But what concerns us far more is the claim made by this writer that North Carolina, with a smaller population than Virginia, furnished fifty thousand more troops to the Confederacy. This claim necessarily implies that North Carolina was more loyal to the Confederate cause than Virginia, or, in other words, discharged her duty in this, the greatest crisis in the history of these States, better than Virginia.

Let us examine the record on this point first, then, and see if this claim is sustained by it.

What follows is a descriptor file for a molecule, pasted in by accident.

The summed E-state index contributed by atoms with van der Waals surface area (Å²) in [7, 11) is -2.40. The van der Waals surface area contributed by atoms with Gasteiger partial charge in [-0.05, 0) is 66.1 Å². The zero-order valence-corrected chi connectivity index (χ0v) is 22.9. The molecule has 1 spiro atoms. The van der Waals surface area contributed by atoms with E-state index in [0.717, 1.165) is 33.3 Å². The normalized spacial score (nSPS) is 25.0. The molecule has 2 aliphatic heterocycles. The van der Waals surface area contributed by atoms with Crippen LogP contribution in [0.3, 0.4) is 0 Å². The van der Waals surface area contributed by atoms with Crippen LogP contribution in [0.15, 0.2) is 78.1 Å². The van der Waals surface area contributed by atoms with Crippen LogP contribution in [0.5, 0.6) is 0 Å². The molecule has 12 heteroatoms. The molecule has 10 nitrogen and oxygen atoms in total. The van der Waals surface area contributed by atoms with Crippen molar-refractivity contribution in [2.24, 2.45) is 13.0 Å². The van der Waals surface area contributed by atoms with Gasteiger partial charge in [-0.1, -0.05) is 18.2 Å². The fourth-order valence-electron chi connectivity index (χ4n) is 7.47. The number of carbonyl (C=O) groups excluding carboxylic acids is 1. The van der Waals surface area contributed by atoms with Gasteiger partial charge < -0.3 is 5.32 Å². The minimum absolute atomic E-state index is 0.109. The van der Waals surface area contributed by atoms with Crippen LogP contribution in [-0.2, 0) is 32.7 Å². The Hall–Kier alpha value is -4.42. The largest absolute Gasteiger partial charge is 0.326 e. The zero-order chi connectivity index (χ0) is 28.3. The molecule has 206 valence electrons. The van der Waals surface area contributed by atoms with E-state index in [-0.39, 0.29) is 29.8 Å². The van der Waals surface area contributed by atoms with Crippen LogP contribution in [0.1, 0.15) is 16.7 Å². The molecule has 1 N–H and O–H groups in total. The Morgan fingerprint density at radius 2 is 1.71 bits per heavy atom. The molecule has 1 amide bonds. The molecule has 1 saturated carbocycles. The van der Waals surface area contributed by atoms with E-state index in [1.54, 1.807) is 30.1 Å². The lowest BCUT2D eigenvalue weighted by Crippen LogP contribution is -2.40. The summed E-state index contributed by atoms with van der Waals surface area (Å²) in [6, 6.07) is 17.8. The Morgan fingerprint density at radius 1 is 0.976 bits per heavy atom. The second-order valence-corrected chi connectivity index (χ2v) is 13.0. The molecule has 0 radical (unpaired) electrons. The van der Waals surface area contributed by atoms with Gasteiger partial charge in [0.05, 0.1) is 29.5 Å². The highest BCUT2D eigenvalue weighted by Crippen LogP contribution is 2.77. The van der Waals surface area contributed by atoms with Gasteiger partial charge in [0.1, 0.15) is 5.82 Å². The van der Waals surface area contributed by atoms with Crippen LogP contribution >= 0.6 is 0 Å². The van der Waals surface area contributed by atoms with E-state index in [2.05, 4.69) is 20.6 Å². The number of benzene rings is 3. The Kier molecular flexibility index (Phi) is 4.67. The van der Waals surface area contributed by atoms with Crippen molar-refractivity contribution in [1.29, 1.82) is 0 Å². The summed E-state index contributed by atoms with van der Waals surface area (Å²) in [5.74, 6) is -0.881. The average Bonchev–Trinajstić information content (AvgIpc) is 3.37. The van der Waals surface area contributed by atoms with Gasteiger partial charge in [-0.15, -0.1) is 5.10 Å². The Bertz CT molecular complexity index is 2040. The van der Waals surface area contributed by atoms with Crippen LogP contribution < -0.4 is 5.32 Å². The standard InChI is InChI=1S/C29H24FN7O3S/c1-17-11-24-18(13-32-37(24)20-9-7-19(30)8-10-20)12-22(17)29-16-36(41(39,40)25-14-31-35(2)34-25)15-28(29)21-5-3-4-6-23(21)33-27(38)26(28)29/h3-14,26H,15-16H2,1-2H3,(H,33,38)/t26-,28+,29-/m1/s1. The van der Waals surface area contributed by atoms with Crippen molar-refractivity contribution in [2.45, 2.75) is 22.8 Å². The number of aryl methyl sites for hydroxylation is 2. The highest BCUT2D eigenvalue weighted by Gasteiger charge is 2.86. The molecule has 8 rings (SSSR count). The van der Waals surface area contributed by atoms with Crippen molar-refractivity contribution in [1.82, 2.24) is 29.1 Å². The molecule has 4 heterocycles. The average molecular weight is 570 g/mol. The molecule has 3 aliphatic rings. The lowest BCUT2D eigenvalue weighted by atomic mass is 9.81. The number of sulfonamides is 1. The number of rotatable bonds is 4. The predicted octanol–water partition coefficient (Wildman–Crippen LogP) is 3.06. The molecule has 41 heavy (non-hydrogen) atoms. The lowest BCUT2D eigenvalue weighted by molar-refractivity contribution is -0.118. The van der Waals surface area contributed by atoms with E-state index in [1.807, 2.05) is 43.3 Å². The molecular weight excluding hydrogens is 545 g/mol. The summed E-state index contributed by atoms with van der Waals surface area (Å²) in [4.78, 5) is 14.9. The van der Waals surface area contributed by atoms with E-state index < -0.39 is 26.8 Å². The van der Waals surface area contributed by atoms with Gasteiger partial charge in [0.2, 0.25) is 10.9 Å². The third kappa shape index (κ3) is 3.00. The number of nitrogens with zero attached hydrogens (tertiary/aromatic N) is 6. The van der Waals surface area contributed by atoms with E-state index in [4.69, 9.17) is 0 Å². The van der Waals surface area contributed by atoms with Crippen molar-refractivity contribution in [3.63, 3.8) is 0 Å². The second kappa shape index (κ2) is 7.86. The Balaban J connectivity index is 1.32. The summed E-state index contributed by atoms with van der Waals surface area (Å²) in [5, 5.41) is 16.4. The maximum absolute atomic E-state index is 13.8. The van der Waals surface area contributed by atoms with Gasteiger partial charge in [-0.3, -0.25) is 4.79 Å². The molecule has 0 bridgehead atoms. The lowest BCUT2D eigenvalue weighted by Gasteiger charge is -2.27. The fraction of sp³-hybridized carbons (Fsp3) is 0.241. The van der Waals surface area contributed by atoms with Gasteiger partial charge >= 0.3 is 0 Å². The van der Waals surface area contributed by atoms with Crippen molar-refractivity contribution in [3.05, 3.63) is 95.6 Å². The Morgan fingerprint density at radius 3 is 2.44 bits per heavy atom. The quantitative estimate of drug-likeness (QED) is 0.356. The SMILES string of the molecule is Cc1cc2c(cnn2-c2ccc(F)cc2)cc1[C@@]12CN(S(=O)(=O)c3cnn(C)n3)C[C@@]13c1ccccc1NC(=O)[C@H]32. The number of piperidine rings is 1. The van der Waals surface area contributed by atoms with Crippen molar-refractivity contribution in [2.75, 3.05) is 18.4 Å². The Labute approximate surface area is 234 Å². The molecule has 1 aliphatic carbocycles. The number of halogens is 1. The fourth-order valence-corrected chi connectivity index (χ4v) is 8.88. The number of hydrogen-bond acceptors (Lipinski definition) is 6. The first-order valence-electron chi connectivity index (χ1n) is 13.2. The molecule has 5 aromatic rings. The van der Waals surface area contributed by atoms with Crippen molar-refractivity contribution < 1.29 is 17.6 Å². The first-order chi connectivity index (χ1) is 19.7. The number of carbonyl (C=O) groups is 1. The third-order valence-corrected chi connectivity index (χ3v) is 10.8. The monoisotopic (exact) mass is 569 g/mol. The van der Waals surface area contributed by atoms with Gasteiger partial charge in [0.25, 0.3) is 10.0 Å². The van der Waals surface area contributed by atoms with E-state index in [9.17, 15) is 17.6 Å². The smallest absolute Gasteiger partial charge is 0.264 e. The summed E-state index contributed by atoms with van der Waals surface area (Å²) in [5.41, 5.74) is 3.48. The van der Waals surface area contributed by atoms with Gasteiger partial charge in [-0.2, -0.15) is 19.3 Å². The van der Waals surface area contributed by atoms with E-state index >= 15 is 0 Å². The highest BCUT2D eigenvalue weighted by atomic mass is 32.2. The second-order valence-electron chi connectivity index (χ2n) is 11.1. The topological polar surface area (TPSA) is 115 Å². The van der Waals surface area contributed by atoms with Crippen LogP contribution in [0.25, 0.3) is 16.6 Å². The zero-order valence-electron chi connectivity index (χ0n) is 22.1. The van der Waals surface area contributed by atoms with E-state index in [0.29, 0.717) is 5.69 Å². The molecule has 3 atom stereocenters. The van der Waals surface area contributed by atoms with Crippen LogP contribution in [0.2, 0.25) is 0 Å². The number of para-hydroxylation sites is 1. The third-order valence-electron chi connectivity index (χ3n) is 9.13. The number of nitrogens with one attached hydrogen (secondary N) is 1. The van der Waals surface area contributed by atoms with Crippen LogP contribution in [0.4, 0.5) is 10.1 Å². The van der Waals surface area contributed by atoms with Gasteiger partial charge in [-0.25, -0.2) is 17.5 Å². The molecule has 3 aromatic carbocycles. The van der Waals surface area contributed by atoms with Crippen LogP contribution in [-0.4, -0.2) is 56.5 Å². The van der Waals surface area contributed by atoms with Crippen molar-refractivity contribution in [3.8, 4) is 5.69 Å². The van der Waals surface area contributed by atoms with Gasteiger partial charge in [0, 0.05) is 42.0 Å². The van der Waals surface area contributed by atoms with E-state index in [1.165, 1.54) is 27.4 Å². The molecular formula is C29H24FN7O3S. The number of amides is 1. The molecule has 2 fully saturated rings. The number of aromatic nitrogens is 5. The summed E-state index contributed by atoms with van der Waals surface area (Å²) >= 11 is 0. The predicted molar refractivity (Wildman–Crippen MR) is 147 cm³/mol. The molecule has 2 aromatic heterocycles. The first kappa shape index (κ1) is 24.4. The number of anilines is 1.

In Series IV, Vol. III, at page 95, of what are termed The War of the Rebellion Official Records, will be found a carefully prepared official report to the ‘Bureau of Conscription’ of the Confederate War Department, giving in much detail the number and character of the troops furnished by the States of Virginia, North Carolina, South Carolina, Georgia, Alabama and Mississippi, up to January 25, 1864. This report shows that the ‘total number of men’ sent [343] to the field by Virginia, up to that time, was (page 102) one hundred and fifty-three thousand, eight hundred and seventy-six (153,— 876), whilst the total number sent by North Carolina, up to that time, was only eighty-eight thousand, four hundred and fifty-seven (88,457), or sixty-five thousand, four hundred and nineteen less than Virginia.